LTM Revenue: Definition, Formula, And Benefits

Jasmine Black
5 min read
LTM Revenue: Definition, Formula, And Benefits

Entrepreneurship can be thrilling, but let's be honest…putting together your startup's financial statements isn't always the easiest part of the journey. Most startups take multiple seed rounds and five-plus years to go public after securing their first venture capital investment.

Having a firm understanding of startup finances is vital, especially in the early stages, when you're trying to secure funding and chart your company's destiny for the upcoming years. Irrespective of whether you're a pro or you hate crunching numbers, making time for financial data analytics is a must to make informed business decisions and secure that crucial early-stage funding that can propel your company in the right direction.

Understanding your company's financial heartbeat goes beyond reviewing quarterly figures. You need something more holistic than just the income statement from the previous quarter. And that's where last-12-months (LTM) metrics come in. LTM earnings before interest, taxes, depreciation, and amortization (EBITDA), for example, offer a broader perspective by analyzing your company's fiscal performance over a yearlong period.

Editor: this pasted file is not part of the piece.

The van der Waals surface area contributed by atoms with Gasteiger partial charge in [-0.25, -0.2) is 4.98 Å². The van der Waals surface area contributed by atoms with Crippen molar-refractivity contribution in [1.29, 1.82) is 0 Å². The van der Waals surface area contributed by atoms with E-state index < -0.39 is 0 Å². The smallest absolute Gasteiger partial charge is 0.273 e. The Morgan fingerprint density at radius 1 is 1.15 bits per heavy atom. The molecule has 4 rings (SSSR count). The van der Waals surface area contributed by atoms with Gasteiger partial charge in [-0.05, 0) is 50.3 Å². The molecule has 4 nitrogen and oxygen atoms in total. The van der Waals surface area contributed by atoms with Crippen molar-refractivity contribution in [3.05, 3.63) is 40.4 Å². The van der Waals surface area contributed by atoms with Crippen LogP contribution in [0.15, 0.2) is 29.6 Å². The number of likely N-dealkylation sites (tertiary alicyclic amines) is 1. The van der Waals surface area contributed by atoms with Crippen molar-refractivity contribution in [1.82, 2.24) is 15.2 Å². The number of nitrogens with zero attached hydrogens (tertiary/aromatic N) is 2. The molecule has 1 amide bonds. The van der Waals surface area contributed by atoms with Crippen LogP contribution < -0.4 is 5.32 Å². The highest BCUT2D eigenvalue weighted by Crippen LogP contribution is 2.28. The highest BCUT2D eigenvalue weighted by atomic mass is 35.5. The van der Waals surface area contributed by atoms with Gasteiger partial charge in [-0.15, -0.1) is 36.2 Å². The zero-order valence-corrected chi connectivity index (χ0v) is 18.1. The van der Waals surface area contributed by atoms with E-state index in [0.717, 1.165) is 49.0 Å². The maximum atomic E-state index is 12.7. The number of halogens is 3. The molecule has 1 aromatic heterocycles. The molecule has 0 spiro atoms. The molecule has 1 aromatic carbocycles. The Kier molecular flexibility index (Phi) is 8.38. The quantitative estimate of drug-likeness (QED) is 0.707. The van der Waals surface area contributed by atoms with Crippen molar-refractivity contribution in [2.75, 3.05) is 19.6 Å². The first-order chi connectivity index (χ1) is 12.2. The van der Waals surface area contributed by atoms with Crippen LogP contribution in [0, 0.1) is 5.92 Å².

In this post, we'll explore LTM revenue, its definition, and its calculation method and discuss its advantages for financial analytics. So buckle up, and let's dive into the world of LTM revenue analysis!

What Is Last-12-Months Revenue?

As a business owner, it's essential to clearly understand how your company has been performing over the past year so that you can make informed decisions for the coming year. But how do you get an accurate representation of your company's financial performance?

Annual revenue from the previous fiscal year may provide a snapshot, but it's limited and doesn't give you the complete picture of your company's current financial health. This is where LTM revenue comes in handy. Also known as trailing-12-months (TTM) or rolling-12-months revenue, this metric provides a more comprehensive view of your company's financial health than just focusing on individual quarterly reports.